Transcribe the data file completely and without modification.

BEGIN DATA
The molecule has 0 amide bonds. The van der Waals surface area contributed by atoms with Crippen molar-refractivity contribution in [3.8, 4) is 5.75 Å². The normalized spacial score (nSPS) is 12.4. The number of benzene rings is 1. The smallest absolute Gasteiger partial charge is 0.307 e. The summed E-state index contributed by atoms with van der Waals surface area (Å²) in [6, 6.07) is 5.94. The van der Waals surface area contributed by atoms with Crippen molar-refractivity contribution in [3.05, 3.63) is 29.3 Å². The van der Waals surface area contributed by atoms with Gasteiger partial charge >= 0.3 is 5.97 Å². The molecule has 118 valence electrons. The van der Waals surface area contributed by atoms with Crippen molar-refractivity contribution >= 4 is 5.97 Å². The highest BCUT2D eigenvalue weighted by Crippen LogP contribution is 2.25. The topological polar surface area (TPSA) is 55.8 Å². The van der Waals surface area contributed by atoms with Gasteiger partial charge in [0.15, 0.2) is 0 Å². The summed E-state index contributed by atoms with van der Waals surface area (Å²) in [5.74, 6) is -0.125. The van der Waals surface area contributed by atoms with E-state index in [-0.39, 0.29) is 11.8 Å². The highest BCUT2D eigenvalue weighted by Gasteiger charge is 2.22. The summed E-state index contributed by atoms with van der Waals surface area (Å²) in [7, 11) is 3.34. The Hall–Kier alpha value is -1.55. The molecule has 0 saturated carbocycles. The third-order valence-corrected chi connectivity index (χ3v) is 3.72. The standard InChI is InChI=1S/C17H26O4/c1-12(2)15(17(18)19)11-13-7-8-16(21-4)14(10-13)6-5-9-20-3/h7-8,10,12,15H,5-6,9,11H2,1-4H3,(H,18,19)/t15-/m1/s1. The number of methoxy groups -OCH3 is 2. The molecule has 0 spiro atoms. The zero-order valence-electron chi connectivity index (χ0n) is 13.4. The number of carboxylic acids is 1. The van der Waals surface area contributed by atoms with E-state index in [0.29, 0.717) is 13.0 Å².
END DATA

The molecule has 0 amide bonds. The van der Waals surface area contributed by atoms with Crippen molar-refractivity contribution in [3.8, 4) is 5.75 Å². The normalized spacial score (nSPS) is 12.4. The number of benzene rings is 1. The smallest absolute Gasteiger partial charge is 0.307 e. The summed E-state index contributed by atoms with van der Waals surface area (Å²) in [6, 6.07) is 5.94. The van der Waals surface area contributed by atoms with Crippen molar-refractivity contribution in [3.05, 3.63) is 29.3 Å². The van der Waals surface area contributed by atoms with Gasteiger partial charge >= 0.3 is 5.97 Å². The molecule has 118 valence electrons. The van der Waals surface area contributed by atoms with Crippen molar-refractivity contribution >= 4 is 5.97 Å². The highest BCUT2D eigenvalue weighted by Crippen LogP contribution is 2.25. The topological polar surface area (TPSA) is 55.8 Å². The van der Waals surface area contributed by atoms with Gasteiger partial charge in [0.15, 0.2) is 0 Å². The summed E-state index contributed by atoms with van der Waals surface area (Å²) in [5.74, 6) is -0.125. The van der Waals surface area contributed by atoms with E-state index in [-0.39, 0.29) is 11.8 Å². The highest BCUT2D eigenvalue weighted by Gasteiger charge is 2.22. The summed E-state index contributed by atoms with van der Waals surface area (Å²) in [7, 11) is 3.34. The Hall–Kier alpha value is -1.55. The molecule has 0 saturated carbocycles. The third-order valence-corrected chi connectivity index (χ3v) is 3.72. The standard InChI is InChI=1S/C17H26O4/c1-12(2)15(17(18)19)11-13-7-8-16(21-4)14(10-13)6-5-9-20-3/h7-8,10,12,15H,5-6,9,11H2,1-4H3,(H,18,19)/t15-/m1/s1. The number of methoxy groups -OCH3 is 2. The molecule has 0 spiro atoms. The zero-order valence-electron chi connectivity index (χ0n) is 13.4. The number of carboxylic acids is 1. The van der Waals surface area contributed by atoms with E-state index in [0.29, 0.717) is 13.0 Å².